Corrie McKeague '˜no longer missing', says grieving dad as he accepts son ended up in Cambridgeshire landfill
The father of airman Corrie McKeague has said that his son is 'no longer missing' as he claims he knows what happened to him and that he is in the waste disposal system, most likely a Cambridgeshire landfill.
Martin McKeague, 49, wrote on Facebook: “Corrie is no longer missing.
“What we mean by this is that after looking at all of the facts and evidence we now know what happened to our son.
“We are certain he is somewhere in the Suffolk waste disposal system, but his remains are essentially irretrievable.”
Corrie McKeague was 23 years old when he vanished on a night out in Bury St Edmunds, Suffolk, on September 24 2016.
Police believe he climbed into a waste bin and was taken away by a refuse lorry.
He had been stationed at RAF Honington, around 10 miles from Bury St Edmunds.
No trace of him has been found, and police said in March that the investigation was being handed to a cold case squad.
His father Martin McKeague wrote that police came to visit the family in Scotland to review the facts of the investigation in detail in October last year and February this year.
The evidence presented to him was “as thorough as it was compelling”, he said, and that experts “concluded beyond any doubt that Corrie had ended up in the Suffolk waste disposal system”.
“Accepting that conclusion has clearly not been easy for the McKeague family in Scotland, nor anyone else,” he wrote.
He said the remaining areas were either “too toxic to search” or “so vast it could take years to do so”.
He added that his son’s disappearance had been an “unbelievable and horrific journey of grieve (sic) and acceptance for the McKeague family”.
He said there are plans for a memorial for Corrie in the future.
It is thought he fell asleep in a bin in an area known as the Horseshoe and was later taken to a landfill site at Milton, Cambridgeshire.
Suffolk Police said this week they had “reached the point where there are no realistic lines of enquiry left to pursue”, with the investigation handed to a cold case team.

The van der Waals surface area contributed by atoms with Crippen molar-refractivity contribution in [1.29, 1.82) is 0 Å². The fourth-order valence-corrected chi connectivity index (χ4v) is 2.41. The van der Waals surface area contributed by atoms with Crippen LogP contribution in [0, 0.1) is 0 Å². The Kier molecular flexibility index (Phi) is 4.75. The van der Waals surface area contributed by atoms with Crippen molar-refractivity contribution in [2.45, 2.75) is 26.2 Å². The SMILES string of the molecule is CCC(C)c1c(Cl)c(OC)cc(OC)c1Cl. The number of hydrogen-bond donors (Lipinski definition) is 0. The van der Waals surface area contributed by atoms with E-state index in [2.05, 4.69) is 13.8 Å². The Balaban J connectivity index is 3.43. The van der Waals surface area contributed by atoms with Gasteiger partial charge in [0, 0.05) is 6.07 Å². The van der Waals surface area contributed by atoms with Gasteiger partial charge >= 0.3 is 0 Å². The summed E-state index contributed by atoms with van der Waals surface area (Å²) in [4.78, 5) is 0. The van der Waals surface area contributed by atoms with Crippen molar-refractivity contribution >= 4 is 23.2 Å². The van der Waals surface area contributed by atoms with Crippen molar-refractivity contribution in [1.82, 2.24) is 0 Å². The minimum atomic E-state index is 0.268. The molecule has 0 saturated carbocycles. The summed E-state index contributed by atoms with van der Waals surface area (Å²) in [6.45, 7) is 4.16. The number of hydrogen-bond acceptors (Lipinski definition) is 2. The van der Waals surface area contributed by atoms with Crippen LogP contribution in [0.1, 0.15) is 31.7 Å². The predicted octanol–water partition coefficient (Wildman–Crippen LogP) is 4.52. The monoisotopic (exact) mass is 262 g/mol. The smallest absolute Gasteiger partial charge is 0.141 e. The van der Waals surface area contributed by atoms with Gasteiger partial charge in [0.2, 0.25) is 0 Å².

Mr McKeague said: “I think from the moment I stood in the Horseshoe down in Bury St Edmunds, I knew that Corrie never walked out of there. I think I knew then that I would never see him again. It was a gut feeling.
“I believe in my heart I have done everything I can do, as his father. I have tried as hard as I can to find out what happened to him. The worst outcome is that we didn’t get him in the landfill, despite all the facts and the evidence that that’s how he ended up.
“It is utterly heartbreaking.”
Mr McKeague had visited the Cambridgeshire landfill site every week to meet and thank police and volunteers as they searched through 9,500 tonnes of waste in a 14-hectare area known as Cell 22, where it is thought his son ended up.
He said he owed Suffolk Police “a lifetime of gratitude”.
“I know that Suffolk Police tried their hardest to find him in the landfill,” Mr McKeague said.
“They’ve done everything they could and I’ll be forever in their debt.
“It’s heartbreaking that we didn’t find him and we couldn’t put him to rest the way we wanted.”
Mr McKeague said he was now planning a small memorial service this summer to help him and loved ones gain some closure following the police’s decision.
“For our family – myself, my mum and dad and everybody round about us – to try and put closure to it.
“To have a service for him and try to move on from all that time that we spent at the landfill looking for him – and try and start to remember him for the man that he grew up to be.
Mr McKeague said footage on the night his son vanished showed the 23-year-old was intoxicated and “not in the right frame of mind”.